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Police Problems and Policy
Examining the possibilities of abuse of power without the constraint of New Public Administration.
Curated by Rob Duke
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Rescooped by Rob Duke from Information Technologies and Political Rights
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FBI’s Plan to Expand Hacking Power Advances Despite Privacy Fears

FBI’s Plan to Expand Hacking Power Advances Despite Privacy Fears | Police Problems and Policy | Scoop.it
Google had warned that the rule change represents a "monumental" constitutional concern.

Via Bob Boynton
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Bob Boynton's curator insight, March 17, 10:43 AM

If only we could get rid of that pesky 4th amendment. I guess we will have to do it one piece at a time. You did hear Republicans screaming about constitutional rewriting didn't you?

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The Internet was supposed to fight back yesterday. Instead, it fizzled.

The Internet was supposed to fight back yesterday. Instead, it fizzled. | Police Problems and Policy | Scoop.it
Online freedom activists tried to relight the digital fire from the SOPA/PIPA blackout. But it fizzled.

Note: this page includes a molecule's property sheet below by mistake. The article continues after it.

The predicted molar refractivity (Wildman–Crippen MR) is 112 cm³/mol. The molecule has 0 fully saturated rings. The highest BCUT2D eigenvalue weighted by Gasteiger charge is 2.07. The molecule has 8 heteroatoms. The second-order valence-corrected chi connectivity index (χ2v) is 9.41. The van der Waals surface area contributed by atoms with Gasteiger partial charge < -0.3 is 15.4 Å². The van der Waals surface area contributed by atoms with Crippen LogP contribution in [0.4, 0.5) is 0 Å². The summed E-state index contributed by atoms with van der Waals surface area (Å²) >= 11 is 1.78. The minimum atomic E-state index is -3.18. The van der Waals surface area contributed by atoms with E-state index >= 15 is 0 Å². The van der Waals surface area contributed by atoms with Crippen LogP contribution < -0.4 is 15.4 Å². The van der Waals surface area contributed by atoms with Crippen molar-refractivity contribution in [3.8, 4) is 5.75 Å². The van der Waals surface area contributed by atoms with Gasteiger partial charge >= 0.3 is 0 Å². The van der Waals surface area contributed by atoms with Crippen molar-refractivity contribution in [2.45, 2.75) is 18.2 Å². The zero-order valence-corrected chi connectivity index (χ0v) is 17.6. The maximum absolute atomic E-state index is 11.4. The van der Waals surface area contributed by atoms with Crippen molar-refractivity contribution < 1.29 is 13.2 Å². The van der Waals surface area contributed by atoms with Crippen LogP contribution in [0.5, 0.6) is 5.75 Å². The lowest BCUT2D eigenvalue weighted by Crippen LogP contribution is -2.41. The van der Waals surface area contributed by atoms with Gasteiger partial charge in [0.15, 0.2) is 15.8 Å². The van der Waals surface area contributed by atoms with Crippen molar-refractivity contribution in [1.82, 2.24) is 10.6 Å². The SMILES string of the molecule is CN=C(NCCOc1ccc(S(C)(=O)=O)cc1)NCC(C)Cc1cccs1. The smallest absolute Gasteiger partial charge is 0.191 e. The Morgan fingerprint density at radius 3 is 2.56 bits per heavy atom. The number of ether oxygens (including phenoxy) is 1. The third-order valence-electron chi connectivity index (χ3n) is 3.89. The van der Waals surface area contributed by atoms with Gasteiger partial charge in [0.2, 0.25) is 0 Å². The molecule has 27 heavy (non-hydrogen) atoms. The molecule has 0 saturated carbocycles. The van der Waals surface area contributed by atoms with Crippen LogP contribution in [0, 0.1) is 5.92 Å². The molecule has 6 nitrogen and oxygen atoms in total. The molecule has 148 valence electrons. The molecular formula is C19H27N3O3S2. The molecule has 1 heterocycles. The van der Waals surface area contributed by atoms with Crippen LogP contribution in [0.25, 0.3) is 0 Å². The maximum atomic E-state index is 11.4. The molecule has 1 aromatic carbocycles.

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Bob Boynton's curator insight, February 12, 2014 5:58 PM

“To invade the privacy of American citizens and legal residents, violating the sovereignty of the United States and European countries, is mind-boggling,” said Neamin Zeleke, managing director for the news service"


But we have been assured that spying is completely legal, and that everyone does it. How can it then be mind-boggling?


And why it there little or no regulation?


"Technology developed in the aftermath of the Sept. 11, 2001, terrorist attacks has provided the foundation for a multibillion-dollar industry with its own annual conferences, where firms based in the most developed countries offer surveillance products to governments that don’t yet have the ability to produce their own."


Well, it is a multi-billion dollar 'industry.' And we would not want to stand in the way of multi-billions.

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FBI is increasing pressure on suspects in Stuxnet inquiry

FBI is increasing pressure on suspects in Stuxnet inquiry | Police Problems and Policy | Scoop.it
New software gives FBI a potent tool in its search for who leaked classified intel about computer virus.

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Think the Supreme Court protected your cellphone from warrantless searches? Think again.

Think the Supreme Court protected your cellphone from warrantless searches? Think again. | Police Problems and Policy | Scoop.it
Even after the Court's ruling on mobile privacy this year, travelers are still subject to warrantless searches at the border and airports.

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Bob Boynton's curator insight, July 31, 2014 3:55 PM